The Angaran language is the language spoken in the modern Angaran peninsula of the Yolderan continent.
Tentative evolution of Angaran over time
|Yohari||…||Low Sjandan||Low Angaran||Angaran-Nornic||Northern Nornic|
|…||High Sjandan||High Western Angaran||High Southeastern Angaran||High Northern Angaran||High Diln||Old Norn|
|Imperial Sjandan||Imperial Angaran||Imperial Diln||Middle Norn||Old Niramese|
|Early Sandese||Eary Modern Western Angaran||Eary Modern Eastern Angaran||Early Modern Diln||Norn|
|Sandese||Western Angaran||Eastern "Standard" Angaran||Diln||Niramese|
Believed to have been spoken from around 5000 to 3500 a.E., Proto-Almaic is the linguistic ancestor of a wide range of languages in Yolder and Ausmira, including modern Angaran. Archeological evidence places the homeland of the Proto-Almaic peoples somewhere around the Alma plains, west of the Hassjic mountains.
During the late 3rd millennium a.E., a series of migration waves occurred in the Yolderan continent. These migrations spread the Proto-Almean peoples all over the continent, often displacing and assimilating local populations in the process. Two of these migration waves are believed to have led the Proto-Almean peoples into the Angaran peninsula, where they displaced the Proto-Nornic populations to the north. The Proto-Angaric language is a product of these migrations and cultural exchange, as well as the passage of time.
During the 2nd millennium a.E., the Proto-Angaric populations began to diverge into two groups. Those that still had contact with pockets of Proto-Nornic peoples and their main populations to the north of the Angaran peninsula, and those that had settled in the mainland side and maintained contact with the continental populations. This divergence eventually led to the division of the Angaric family into two groups, Peninsular- or Eastern-Angaric and Continental- or Western-Angaric in the 1st millennium.
The mountainous geography of the Angaran peninsula, coupled with a very divided society product of the politics of the time, led to the fragmentation of the Eastern-Angaric language into a number of regional dialects. This division was particularly notable between the northern, eastern and south-western regions of the peninsula.
Sometime during the 11th century a.E., in the coastal regions south of the Hassjic mountains, the Yohari kingdom was founded. This small kingdom grew strong and fast, rapidly devouring the surrounding states and turning into a full-fledged empire. The Empire reached the Western-Angaric peoples in the late 10th century a.E., and by the 9th century a.E. it had declared all of Angara to be its protectorate. The cultural exchange caused by this political situation left a strong mark on the Angaric languages, though the influence was much more notable for the Western-Angaric peoples, who were under direct control by the Yohari peoples.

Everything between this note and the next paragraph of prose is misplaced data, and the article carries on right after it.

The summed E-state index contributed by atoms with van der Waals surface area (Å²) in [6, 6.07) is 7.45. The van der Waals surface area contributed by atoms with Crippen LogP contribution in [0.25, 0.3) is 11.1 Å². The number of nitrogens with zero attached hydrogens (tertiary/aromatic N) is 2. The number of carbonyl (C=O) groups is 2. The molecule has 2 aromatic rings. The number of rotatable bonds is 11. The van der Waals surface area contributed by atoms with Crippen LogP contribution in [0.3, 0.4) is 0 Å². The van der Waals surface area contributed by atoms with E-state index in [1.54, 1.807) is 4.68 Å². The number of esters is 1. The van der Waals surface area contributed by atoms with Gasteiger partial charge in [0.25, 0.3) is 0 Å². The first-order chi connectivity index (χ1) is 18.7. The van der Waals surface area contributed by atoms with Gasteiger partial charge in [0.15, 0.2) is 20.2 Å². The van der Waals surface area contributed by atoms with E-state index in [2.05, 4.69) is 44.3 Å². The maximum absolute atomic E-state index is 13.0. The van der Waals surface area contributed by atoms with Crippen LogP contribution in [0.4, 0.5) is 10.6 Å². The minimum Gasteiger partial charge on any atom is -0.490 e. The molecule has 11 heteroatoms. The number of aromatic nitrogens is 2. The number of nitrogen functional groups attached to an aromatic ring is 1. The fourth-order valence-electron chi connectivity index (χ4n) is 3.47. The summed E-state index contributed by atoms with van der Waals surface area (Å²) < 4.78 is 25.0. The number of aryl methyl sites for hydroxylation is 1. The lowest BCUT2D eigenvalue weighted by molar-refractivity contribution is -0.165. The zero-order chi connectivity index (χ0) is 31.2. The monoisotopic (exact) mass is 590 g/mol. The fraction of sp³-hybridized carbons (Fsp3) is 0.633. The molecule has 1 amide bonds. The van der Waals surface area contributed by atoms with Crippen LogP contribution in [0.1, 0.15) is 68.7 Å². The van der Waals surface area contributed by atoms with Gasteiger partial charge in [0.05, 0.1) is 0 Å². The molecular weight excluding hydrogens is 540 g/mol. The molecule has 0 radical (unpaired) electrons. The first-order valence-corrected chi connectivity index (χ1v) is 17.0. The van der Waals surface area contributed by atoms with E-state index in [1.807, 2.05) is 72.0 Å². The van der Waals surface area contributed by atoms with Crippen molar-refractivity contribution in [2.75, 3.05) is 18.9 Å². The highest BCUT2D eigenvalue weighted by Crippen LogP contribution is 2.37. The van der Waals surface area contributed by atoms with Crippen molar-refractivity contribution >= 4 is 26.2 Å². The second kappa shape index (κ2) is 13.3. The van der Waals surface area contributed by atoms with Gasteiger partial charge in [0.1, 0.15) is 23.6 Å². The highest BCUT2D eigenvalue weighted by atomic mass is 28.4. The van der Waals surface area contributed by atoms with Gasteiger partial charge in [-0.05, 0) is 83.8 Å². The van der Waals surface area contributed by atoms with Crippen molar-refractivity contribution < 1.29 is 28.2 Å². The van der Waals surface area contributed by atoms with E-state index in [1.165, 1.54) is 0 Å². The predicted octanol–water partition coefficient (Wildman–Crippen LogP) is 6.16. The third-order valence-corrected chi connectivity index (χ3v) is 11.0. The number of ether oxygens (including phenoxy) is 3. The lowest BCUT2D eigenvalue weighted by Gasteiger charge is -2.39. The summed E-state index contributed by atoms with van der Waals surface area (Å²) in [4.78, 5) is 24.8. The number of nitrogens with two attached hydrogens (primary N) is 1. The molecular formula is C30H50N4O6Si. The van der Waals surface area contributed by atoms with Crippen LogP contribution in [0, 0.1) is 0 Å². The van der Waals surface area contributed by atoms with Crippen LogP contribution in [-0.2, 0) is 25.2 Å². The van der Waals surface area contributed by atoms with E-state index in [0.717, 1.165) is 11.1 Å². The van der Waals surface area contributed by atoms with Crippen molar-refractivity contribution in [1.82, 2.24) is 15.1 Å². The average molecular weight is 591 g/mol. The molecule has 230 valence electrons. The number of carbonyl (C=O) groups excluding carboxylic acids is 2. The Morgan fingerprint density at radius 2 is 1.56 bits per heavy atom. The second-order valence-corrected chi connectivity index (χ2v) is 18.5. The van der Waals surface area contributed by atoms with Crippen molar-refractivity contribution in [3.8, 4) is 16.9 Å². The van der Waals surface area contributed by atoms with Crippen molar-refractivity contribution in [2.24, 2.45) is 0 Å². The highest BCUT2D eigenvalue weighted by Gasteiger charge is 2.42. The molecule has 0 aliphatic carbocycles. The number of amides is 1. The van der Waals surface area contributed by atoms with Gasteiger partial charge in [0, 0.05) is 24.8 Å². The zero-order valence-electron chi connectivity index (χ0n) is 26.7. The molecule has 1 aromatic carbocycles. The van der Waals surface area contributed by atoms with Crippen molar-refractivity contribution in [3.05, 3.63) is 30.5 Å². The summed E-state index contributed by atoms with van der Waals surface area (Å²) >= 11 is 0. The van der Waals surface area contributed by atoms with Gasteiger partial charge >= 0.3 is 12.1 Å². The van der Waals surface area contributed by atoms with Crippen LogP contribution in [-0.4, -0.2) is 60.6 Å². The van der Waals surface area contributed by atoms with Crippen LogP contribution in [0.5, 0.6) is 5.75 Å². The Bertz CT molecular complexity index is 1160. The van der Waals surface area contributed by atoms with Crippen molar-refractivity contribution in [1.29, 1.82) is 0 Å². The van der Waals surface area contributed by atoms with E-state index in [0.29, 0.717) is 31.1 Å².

Low Angaran is the name given to the languages descended from Easter-Angric dialects during the Angaran Classical Period.
The rise in the influence of Nornish mercenaries, the growth in power of the Ameran Warrior Monks and the Ameran Temple, and the formation of the Angaran League all drastically changed the cultural landscape of the whole of the Angaran peninsula. This was a period of relatively high cultural exchange, compared to the isolationist Classical period.
With the birth of the Empire came a cultural movement in favor of a united and uniform Angara. The empire adopted a number of policies, among them the decision to standardize the official language of the core provinces. Announcements, heralds, merchants, politics, and much more were required by imperial decree to be in what was known as Imperial Angaran, a dialect of South-Eastern High Angaran that was traditionally spoken in one of the capitals of the empire and was, for the most part, mutually intelligible in all of the main core provinces.
Early Modern Angaran
Early Modern Angaran is the stage of the Angaran language from the decline of the Empire to the Angaran Restoration. This period was deeply influenced by the collapse of the Empire, and with it the loss of the regulating body of the language. This period once more allowed for the diversification of the local dialects as well as strong foreign influence product of the numerous colonial subjects the core provinces had taken in.
With the Angaran restoration also came a cultural movement to retake the language of Angara. This saw the rise of many new roots that had previously been abandoned, as well as the heavy use of compound words to mean concepts that were covered by loanwords. This movement was largely literary and a product of the "cultural elite" of the peninsula. As such, many of these words are now used in more formal speech and registers.
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